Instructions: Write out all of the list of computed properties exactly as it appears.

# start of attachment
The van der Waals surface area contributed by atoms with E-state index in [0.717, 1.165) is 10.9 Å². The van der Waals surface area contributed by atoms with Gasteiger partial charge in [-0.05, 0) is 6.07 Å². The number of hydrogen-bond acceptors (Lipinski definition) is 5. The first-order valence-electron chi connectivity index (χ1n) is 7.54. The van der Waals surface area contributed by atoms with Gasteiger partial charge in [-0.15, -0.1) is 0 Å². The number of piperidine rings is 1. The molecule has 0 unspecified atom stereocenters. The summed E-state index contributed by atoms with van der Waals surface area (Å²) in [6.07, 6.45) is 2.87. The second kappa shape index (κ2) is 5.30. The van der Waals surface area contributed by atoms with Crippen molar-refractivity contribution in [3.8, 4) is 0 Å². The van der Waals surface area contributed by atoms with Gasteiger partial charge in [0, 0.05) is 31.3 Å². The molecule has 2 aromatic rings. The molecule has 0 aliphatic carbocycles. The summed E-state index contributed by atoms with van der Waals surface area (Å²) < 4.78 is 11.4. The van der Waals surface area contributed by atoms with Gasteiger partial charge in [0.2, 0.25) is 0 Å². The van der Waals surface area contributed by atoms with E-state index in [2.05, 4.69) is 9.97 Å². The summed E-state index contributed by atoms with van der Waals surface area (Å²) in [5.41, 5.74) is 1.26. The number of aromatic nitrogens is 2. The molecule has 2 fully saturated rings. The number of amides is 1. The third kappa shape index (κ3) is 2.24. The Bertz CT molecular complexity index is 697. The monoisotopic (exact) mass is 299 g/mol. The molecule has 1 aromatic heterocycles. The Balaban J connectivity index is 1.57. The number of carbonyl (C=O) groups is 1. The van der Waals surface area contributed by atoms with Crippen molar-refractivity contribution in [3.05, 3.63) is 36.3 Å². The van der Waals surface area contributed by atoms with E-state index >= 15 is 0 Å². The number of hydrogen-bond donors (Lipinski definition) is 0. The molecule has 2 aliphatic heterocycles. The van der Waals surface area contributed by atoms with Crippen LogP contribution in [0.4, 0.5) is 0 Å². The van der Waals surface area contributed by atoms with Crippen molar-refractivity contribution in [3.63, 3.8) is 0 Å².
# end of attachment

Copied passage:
The van der Waals surface area contributed by atoms with E-state index in [0.717, 1.165) is 10.9 Å². The van der Waals surface area contributed by atoms with Gasteiger partial charge in [-0.05, 0) is 6.07 Å². The number of hydrogen-bond acceptors (Lipinski definition) is 5. The first-order valence-electron chi connectivity index (χ1n) is 7.54. The van der Waals surface area contributed by atoms with Gasteiger partial charge in [-0.15, -0.1) is 0 Å². The number of piperidine rings is 1. The molecule has 0 unspecified atom stereocenters. The summed E-state index contributed by atoms with van der Waals surface area (Å²) in [6.07, 6.45) is 2.87. The second kappa shape index (κ2) is 5.30. The van der Waals surface area contributed by atoms with Crippen molar-refractivity contribution in [3.8, 4) is 0 Å². The van der Waals surface area contributed by atoms with Gasteiger partial charge in [0, 0.05) is 31.3 Å². The molecule has 2 aromatic rings. The molecule has 0 aliphatic carbocycles. The summed E-state index contributed by atoms with van der Waals surface area (Å²) < 4.78 is 11.4. The van der Waals surface area contributed by atoms with Gasteiger partial charge in [0.2, 0.25) is 0 Å². The van der Waals surface area contributed by atoms with E-state index in [2.05, 4.69) is 9.97 Å². The summed E-state index contributed by atoms with van der Waals surface area (Å²) in [5.41, 5.74) is 1.26. The number of aromatic nitrogens is 2. The molecule has 2 fully saturated rings. The number of amides is 1. The third kappa shape index (κ3) is 2.24. The Bertz CT molecular complexity index is 697. The monoisotopic (exact) mass is 299 g/mol. The molecule has 1 aromatic heterocycles. The Balaban J connectivity index is 1.57. The number of carbonyl (C=O) groups is 1. The van der Waals surface area contributed by atoms with Crippen molar-refractivity contribution in [3.05, 3.63) is 36.3 Å². The van der Waals surface area contributed by atoms with E-state index >= 15 is 0 Å². The number of hydrogen-bond donors (Lipinski definition) is 0. The molecule has 2 aliphatic heterocycles. The van der Waals surface area contributed by atoms with Crippen LogP contribution in [0.4, 0.5) is 0 Å². The van der Waals surface area contributed by atoms with Crippen molar-refractivity contribution in [3.63, 3.8) is 0 Å².